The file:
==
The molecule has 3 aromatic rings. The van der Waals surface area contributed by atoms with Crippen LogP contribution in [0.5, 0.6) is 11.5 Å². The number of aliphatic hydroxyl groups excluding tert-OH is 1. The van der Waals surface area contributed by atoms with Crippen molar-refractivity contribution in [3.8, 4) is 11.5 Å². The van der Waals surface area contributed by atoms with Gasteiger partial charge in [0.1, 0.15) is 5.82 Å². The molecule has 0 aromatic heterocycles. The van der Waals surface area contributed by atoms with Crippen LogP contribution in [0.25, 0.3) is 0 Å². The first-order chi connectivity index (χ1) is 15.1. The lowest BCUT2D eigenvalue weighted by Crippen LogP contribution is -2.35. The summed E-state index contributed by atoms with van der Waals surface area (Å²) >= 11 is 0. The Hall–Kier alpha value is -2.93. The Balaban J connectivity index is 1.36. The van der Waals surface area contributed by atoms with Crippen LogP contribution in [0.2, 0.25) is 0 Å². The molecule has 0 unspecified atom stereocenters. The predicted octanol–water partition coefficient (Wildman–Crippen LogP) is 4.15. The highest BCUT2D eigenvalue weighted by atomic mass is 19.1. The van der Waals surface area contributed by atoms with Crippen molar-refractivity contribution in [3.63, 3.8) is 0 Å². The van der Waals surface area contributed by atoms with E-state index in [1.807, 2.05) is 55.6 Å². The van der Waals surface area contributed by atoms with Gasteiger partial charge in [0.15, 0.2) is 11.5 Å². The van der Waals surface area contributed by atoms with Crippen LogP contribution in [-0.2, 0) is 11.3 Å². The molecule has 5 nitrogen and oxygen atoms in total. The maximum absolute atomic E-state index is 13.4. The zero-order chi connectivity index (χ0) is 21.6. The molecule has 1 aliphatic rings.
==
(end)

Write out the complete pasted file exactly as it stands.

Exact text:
The molecule has 3 aromatic rings. The van der Waals surface area contributed by atoms with Crippen LogP contribution in [0.5, 0.6) is 11.5 Å². The number of aliphatic hydroxyl groups excluding tert-OH is 1. The van der Waals surface area contributed by atoms with Crippen molar-refractivity contribution in [3.8, 4) is 11.5 Å². The van der Waals surface area contributed by atoms with Gasteiger partial charge in [0.1, 0.15) is 5.82 Å². The molecule has 0 aromatic heterocycles. The van der Waals surface area contributed by atoms with Crippen LogP contribution in [0.25, 0.3) is 0 Å². The first-order chi connectivity index (χ1) is 15.1. The lowest BCUT2D eigenvalue weighted by Crippen LogP contribution is -2.35. The summed E-state index contributed by atoms with van der Waals surface area (Å²) >= 11 is 0. The Hall–Kier alpha value is -2.93. The Balaban J connectivity index is 1.36. The van der Waals surface area contributed by atoms with Crippen LogP contribution in [0.2, 0.25) is 0 Å². The molecule has 0 unspecified atom stereocenters. The predicted octanol–water partition coefficient (Wildman–Crippen LogP) is 4.15. The highest BCUT2D eigenvalue weighted by atomic mass is 19.1. The van der Waals surface area contributed by atoms with Crippen molar-refractivity contribution in [3.63, 3.8) is 0 Å². The van der Waals surface area contributed by atoms with E-state index in [1.807, 2.05) is 55.6 Å². The van der Waals surface area contributed by atoms with Gasteiger partial charge in [0.15, 0.2) is 11.5 Å². The van der Waals surface area contributed by atoms with Crippen LogP contribution in [-0.2, 0) is 11.3 Å². The molecule has 5 nitrogen and oxygen atoms in total. The maximum absolute atomic E-state index is 13.4. The zero-order chi connectivity index (χ0) is 21.6. The molecule has 1 aliphatic rings.